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Title: Molecular basis for dengue virus broad cross-neutralization by humanized monoclonal antibody 513
Authors: Wong, Yee Hwa
Kumar, Akshita
Liew, Chong Wai
Tharakaraman, Kannan
Srinivasaraghavan, Kannan
Sasisekharan, Ram
Verma, Chandra
Lescar, Julien
Keywords: Dengue Virus
Humanized Monoclonal Antibody 513
Issue Date: 2018
Source: Wong, Y. H., Kumar, A., Liew, C. W., Tharakaraman, K., Srinivasaraghavan, K., Sasisekharan, R., et al. (2018). Molecular basis for dengue virus broad cross-neutralization by humanized monoclonal antibody 513. Scientific Reports, 8(1), 8449-.
Series/Report no.: Scientific Reports
Abstract: Dengue is a widespread viral disease with 3.6 billion people at risk worldwide. Humanized monoclonal antibody (mAb) 513, currently undergoing clinical trials in Singapore, targets an epitope on the envelope protein domain III exposed at the surface of the viral particle. This antibody potently neutralizes all four dengue virus serotypes in a humanized mouse model that recapitulates human dengue infection, without signs of antibody-mediated enhancement of the disease. The crystal structure of single-chain variable fragment (scFv) 513 bound to the envelope protein domain III from dengue virus serotype 4 was used as a template to explore the molecular origins of the broader cross-reactivity and increased in vivo potency of mAb 513, compared to the parent murine mAb 4E11, using molecular dynamics simulations and network analyses. These two methods are a powerful complement to existing structural and binding data and detail specific interactions that underpin the differential binding of the two antibodies. We found that a Glu at position H55 (GluH55) from the second Complementarity Determining Region of the Heavy chain (CDR-H2) which corresponds to Ala in 4E11, is a major contributor to the enhancement in the interactions of mAb 513 compared to 4E11. Importantly, we also validate the importance of GluH55 using site-directed mutagenesis followed by isothermal titration calorimetry measurements.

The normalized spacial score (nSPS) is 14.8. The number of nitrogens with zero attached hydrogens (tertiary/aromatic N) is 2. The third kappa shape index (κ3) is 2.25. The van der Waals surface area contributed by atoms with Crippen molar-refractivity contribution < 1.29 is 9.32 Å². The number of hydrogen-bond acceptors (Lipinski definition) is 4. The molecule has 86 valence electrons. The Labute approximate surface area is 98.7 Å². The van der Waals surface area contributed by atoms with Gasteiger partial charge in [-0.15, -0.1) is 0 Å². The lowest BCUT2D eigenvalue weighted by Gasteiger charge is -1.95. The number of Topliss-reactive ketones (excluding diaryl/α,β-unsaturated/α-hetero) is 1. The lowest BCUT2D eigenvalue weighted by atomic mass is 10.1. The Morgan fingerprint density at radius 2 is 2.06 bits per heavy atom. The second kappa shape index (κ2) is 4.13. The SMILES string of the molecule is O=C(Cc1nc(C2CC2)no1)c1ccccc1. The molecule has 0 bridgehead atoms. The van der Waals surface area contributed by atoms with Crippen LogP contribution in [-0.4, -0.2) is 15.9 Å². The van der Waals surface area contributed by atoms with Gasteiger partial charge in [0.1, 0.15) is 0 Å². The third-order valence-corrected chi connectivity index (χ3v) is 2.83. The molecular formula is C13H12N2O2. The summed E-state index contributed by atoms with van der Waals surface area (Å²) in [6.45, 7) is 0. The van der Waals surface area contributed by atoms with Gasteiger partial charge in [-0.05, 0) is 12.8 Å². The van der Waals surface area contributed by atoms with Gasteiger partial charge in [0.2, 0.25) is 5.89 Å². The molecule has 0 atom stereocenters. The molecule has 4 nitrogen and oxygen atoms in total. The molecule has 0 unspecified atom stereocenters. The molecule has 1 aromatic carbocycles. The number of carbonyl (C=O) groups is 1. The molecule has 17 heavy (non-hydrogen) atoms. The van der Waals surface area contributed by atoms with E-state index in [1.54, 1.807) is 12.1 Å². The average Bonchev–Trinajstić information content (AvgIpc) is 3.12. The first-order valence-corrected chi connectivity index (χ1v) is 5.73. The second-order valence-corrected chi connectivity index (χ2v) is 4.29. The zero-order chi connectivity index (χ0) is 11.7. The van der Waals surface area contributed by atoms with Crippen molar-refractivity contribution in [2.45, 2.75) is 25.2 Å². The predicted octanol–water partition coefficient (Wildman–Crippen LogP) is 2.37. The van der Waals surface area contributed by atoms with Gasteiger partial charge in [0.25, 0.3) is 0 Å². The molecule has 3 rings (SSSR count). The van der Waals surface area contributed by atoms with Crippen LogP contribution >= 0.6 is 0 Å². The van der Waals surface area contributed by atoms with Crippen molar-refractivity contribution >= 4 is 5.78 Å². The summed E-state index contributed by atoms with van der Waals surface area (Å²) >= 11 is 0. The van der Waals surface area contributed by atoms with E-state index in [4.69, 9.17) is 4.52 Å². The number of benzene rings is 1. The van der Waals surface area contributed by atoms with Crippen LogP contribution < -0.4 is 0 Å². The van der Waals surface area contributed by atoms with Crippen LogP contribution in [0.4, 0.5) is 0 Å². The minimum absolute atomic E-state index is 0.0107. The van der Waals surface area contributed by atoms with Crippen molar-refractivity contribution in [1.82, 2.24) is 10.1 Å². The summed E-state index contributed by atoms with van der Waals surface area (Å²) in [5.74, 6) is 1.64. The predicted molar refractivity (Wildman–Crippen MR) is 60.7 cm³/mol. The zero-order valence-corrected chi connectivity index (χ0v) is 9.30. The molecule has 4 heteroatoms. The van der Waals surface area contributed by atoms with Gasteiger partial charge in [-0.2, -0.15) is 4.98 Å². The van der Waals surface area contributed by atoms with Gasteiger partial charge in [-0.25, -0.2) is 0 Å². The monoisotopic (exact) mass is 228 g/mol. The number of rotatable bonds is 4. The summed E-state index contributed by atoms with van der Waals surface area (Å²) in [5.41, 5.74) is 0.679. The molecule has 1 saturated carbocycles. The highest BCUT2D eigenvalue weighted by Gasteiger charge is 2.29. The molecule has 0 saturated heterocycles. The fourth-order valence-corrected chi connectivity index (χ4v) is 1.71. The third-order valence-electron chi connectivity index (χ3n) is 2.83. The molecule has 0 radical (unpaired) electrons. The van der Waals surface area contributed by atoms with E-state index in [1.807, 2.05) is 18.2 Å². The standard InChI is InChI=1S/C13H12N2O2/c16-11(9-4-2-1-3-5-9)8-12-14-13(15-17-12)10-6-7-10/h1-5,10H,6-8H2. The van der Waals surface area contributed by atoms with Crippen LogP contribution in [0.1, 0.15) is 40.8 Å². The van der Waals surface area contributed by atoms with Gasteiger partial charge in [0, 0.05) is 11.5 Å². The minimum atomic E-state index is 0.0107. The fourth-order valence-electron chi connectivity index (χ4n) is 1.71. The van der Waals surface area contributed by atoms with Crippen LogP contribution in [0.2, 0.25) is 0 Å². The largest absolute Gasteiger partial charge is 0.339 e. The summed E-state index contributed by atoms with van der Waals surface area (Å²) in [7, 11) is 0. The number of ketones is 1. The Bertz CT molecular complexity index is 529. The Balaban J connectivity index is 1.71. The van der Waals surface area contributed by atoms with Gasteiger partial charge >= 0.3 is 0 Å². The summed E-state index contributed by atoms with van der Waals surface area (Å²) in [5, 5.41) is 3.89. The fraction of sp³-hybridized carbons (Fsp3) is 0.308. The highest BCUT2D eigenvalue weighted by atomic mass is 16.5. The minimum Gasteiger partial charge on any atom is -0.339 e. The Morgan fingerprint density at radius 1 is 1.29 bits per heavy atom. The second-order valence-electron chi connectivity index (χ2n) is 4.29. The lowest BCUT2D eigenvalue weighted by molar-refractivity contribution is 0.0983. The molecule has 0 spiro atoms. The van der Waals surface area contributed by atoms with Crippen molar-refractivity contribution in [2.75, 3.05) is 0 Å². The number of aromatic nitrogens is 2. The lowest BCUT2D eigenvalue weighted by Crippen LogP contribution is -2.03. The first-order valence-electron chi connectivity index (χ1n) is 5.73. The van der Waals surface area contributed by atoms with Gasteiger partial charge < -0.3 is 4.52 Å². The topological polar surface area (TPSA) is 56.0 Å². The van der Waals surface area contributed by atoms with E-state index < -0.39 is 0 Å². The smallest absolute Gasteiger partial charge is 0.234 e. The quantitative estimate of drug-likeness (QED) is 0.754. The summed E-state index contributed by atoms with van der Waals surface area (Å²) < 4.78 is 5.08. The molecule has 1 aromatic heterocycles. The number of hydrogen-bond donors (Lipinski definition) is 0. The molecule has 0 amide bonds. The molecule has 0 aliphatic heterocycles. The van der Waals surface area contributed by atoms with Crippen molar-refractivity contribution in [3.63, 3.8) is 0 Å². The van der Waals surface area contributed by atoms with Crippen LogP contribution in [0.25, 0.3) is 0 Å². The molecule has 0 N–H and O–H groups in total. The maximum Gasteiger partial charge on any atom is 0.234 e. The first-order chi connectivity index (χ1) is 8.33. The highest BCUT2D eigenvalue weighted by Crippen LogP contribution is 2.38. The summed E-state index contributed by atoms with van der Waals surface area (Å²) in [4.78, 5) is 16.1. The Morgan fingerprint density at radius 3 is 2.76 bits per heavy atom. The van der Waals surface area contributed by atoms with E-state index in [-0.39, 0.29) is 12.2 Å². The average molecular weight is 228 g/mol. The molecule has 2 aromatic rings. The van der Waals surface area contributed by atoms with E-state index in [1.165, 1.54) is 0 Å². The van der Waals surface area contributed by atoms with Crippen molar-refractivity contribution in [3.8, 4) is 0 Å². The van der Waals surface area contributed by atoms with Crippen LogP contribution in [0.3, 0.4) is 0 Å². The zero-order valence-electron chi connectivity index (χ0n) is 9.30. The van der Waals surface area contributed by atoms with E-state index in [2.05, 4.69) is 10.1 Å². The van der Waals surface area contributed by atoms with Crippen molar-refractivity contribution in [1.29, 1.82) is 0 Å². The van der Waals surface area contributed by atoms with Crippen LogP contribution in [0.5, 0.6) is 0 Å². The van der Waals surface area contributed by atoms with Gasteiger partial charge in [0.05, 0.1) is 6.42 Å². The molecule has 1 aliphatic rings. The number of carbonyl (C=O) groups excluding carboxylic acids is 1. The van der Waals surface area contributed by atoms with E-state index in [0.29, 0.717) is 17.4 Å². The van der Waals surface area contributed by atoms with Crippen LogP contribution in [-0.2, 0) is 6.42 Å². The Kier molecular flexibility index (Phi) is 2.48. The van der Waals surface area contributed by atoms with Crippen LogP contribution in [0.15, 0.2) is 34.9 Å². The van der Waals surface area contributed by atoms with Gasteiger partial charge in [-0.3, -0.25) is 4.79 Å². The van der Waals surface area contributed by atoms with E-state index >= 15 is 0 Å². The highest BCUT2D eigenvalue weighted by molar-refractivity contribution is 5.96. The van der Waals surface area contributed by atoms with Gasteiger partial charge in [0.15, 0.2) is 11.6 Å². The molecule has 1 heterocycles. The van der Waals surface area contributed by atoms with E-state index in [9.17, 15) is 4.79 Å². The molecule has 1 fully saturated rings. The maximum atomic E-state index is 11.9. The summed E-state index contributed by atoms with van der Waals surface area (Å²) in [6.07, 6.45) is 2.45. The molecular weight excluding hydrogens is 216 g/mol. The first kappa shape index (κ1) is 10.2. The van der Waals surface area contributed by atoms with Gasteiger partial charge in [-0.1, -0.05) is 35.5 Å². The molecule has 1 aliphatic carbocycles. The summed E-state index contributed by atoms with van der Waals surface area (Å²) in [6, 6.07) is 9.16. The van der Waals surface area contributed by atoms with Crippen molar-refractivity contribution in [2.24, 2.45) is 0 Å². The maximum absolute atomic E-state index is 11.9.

ISSN: 2045-2322
DOI: 10.1038/s41598-018-26800-y
Rights: © 2018 The Author(s) (Nature Publishing Group). This article is licensed under a Creative Commons Attribution 4.0 International License, which permits use, sharing, adaptation, distribution and reproduction in any medium or format, as long as you give appropriate credit to the original author(s) and the source, provide a link to the Creative Commons license, and indicate if changes were made. The images or other third party material in this article are included in the article’s Creative Commons license, unless indicated otherwise in a credit line to the material. If material is not included in the article’s Creative Commons license and your intended use is not permitted by statutory regulation or exceeds the permitted use, you will need to obtain permission directly from the copyright holder. To view a copy of this license, visit
Fulltext Permission: open
Fulltext Availability: With Fulltext
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